Such is the question that this brings up:
If you turn Maggie Rose’s new single, “Girl in Your Truck Song” into a drinking game — taking a swig every time she name-checks a so-called “bro country” song — you’ll likely be pretty buzzed by the end of the first chorus.
“I can be the girl in your truck song/The one that makes you sing along/Makes you wanna cruise/Drink a little moonshine down/Leave a couple tattoos on this town/Chillin’ out with a cold beer/Yeah, hangin’ with the boys round here/Gonna take a little ride/That’s my kind of night/You and me getting our shine on/I wanna be the girl in your truck song.”
Well. you probably already know my answer to this, I bet. I don’t even know where to start, but to say that the whole thing leaves me rather aghast, not least of all because of Maggie Rose’s attitude:
“I like what’s happening in country music right now. There is a place for women, if we just find our niche. Don’t fight it; embrace it…I want to be a big player in country music, and this is the kind of music people are gravitating towards.”
Because that’s just what country music needs, yet another trend-follower, amirite? And is it the kind of music people are gravitating towards? Or is Trigger right when he says that we’re at the point that the bro-country trend has peaked and we’re now at the point of working through excess inventory of bro-country to make way for the next big thing? I don’t know, but either way I am more than a bit appalled that she seems to be embracing this sort of thing, as much as its been justly derided for reducing women to little more than arm candy.
Just as disturbing, though, are perspectives like this:
Male critics, justified are (sic) not, have been taking a very obviously paternalistic approach to the subgenre. They’re protecting women who aren’t asking for protection.
What the fuck does one even say to that? We just can’t win here. If we speak up against this crap we get accused as paternalistic by one side, yet if we don’t we get accused by the other side of promoting rape culture. Frankly, I don’t see why it’s so “paternalistic” for us to want our mothers, wives, sisters, and daughters to aspire to more than what they’re portrayed as in the bro-country trash. The women may not be asking for protection, but there are still those out there who feel they’re being degraded by the bro-country movement, and with all the mentions of sugar shakers, Dixie cups, fine asses and whatnot, it’s pretty easy to understand why. I am always hesitant to talk about any kind of silent majority when it comes to any given issue, but just the same I have to wonder just how many women out there take offense to bro-country because of its portrayal of women — and how many of those women have just given up on mainstream country music because of it. Are we being paternalistic? Maybe it does depend on who’s being asked. I don’t know.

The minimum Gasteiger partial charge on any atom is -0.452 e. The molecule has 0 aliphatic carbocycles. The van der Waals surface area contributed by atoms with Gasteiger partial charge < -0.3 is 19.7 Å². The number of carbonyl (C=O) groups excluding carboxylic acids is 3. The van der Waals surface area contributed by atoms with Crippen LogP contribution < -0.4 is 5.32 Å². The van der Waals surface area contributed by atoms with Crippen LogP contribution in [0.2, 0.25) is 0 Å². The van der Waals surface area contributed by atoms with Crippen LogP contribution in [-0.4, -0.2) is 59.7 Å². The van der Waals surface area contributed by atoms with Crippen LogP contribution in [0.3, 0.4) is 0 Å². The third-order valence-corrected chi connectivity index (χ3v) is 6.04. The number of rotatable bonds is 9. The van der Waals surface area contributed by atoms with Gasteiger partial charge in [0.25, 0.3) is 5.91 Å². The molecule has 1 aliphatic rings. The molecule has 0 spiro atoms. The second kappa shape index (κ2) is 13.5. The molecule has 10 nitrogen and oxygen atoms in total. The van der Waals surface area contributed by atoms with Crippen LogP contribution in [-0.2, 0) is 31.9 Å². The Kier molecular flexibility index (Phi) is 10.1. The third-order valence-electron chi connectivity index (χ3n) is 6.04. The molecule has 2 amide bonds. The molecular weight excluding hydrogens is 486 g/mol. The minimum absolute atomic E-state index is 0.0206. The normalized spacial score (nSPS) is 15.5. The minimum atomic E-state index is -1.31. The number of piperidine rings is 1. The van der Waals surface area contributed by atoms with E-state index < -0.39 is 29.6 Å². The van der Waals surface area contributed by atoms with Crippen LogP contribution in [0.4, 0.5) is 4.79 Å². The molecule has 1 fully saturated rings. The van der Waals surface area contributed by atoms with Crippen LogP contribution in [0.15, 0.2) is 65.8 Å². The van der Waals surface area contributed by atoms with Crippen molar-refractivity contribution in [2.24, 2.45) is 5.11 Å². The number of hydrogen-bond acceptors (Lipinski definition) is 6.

But if we’re wanting our women to be empowered, what would be the better anthem for that? “Girl in Your Truck Song,” or Kacey Musgraves’ “Follow Your Arrow”?
Really, though, we can go round and round all day long about being paternalistic vs. wanting our women to be portrayed as more than just truck accessories, as a couple of commenters at SCM so astutely put it, but there’s so much more wrong with the bro-country movement than that — specifically, that it not only makes women one-dimensional, but it also makes life that way. The bro-country movement seems to discount everything else that country music is about — it reduces our existence to one big party. Life’s not a party for a bunch of folks at all, let alone constantly. Like I’ve said before, there’s nothing wrong with singing about drinking around a bonfire and whatnot, but there’s more to life than that, and there ought to be more to country music than that. And not so long ago, there WAS more to country music than that. So even if some people are fine with just being arm candy for some redneck, is it still a good place for the genre to be going or to be stuck in? I certainly don’t think so.